“We have teachers for almost all the subjects we are offering in my school. Recently, the governor gave the students big note exercise books and he promised that he will see to the infrastructure of the school. He has already embarked on projects in some schools; providing chairs and equipment in laboratories.

“So, kudos to Engineer Makinde; he has done very well. I think, it is what he did for the students that made Musa to do what he did in respect of the phone. If he had sold the phone for N10,000 or N20,000, the money cannot be enough for the textbooks that the governor gave all the students. He gave them textbooks on Physics, Chemistry, Biology and then the Compendium that we normally use for the Intervention Classes,” she said.

Presenting the money to the school principal on behalf of her association, Mrs Oduwole said the sum of N35,000 was to make up for the N40,000 needed for both the WAEC and NECO examinations, as Musa had earlier paid N5,000 as deposit.

“When I read the story of Musa Ibrahim, I was delighted and so happy that, at this time, we can still see a boy that is talking of conscience. I know the principal of the school. When I heard that he does not want to take them to the principal, I told them that the principal is my sister and colleague.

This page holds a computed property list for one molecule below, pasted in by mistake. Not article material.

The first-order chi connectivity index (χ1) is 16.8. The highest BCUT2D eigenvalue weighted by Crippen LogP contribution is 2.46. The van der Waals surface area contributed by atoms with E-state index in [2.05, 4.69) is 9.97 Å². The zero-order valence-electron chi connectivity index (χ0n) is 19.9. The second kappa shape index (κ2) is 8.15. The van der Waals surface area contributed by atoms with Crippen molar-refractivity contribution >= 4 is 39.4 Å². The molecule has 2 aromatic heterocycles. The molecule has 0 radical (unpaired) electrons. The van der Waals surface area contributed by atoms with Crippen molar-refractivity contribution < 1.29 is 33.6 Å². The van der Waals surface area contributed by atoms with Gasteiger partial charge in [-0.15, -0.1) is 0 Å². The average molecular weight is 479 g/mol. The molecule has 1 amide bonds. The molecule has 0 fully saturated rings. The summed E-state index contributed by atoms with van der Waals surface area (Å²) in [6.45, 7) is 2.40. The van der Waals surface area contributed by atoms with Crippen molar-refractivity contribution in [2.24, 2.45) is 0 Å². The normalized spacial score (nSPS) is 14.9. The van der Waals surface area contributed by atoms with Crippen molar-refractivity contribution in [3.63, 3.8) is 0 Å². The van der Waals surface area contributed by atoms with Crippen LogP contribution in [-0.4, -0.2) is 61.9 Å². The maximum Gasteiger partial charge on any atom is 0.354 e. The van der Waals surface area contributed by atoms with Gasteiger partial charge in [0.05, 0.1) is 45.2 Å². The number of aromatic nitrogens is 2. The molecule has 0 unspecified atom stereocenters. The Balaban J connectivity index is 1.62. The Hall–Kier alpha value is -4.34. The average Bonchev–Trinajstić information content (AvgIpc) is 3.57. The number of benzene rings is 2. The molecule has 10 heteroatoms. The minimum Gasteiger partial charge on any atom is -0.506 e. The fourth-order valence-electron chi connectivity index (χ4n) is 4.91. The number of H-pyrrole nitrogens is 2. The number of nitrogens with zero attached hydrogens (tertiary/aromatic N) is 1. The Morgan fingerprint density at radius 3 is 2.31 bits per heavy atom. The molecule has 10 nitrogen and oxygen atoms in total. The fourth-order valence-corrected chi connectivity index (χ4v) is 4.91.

“I came down, we discussed and I was told that he has not paid for his WAEC and NECO examinations; that he just paid N5,000. But the principal had balanced up for WAEC because it will soon close. I told her that she should not worry; that Convenant Women Nigeria will pay for both the WAEC and NECO.

“I was here Wednesday, last week and I promised bringing the money on Tuesday. I told my sister, Mrs Adebisi Akinrinola, that we should both come together to present the money. That is why we came here today (Tuesday).”

Mrs Oduwole also disclosed that she personally has interest in the growth and development of Musa. She promised that she would henceforth take more than a passing interest and closely monitor his activities.

Having read on the Facebook, last week, of the honest act of Musa, a British-Nigerian woman based in London got in touch with and made a payment of N30, 375 to assist him in his education and career advancement.

The woman, who pleaded anonymity in a private chat with, said: “If you are organising a monetary gift for the youngster on Lara Wise’s [Facebook] page, kindly let me know. I would like to add a small token. His decision to do good, in spite of his needs, is to be commended. We are living in dire times.

“I would like to remain anonymous, you know our people. I have children as well and hope that there will always be a good samaritan for them somewhere. I don’t have plenty, but I am grateful. I learnt philanthropy from the best…”

Indeed, God is beginning to manifest his power in the life Musa, the once-upon-a-time obscured boy but who fate brought to limelight, through his honesty, perseverance and obedience to the dictates of his conscience.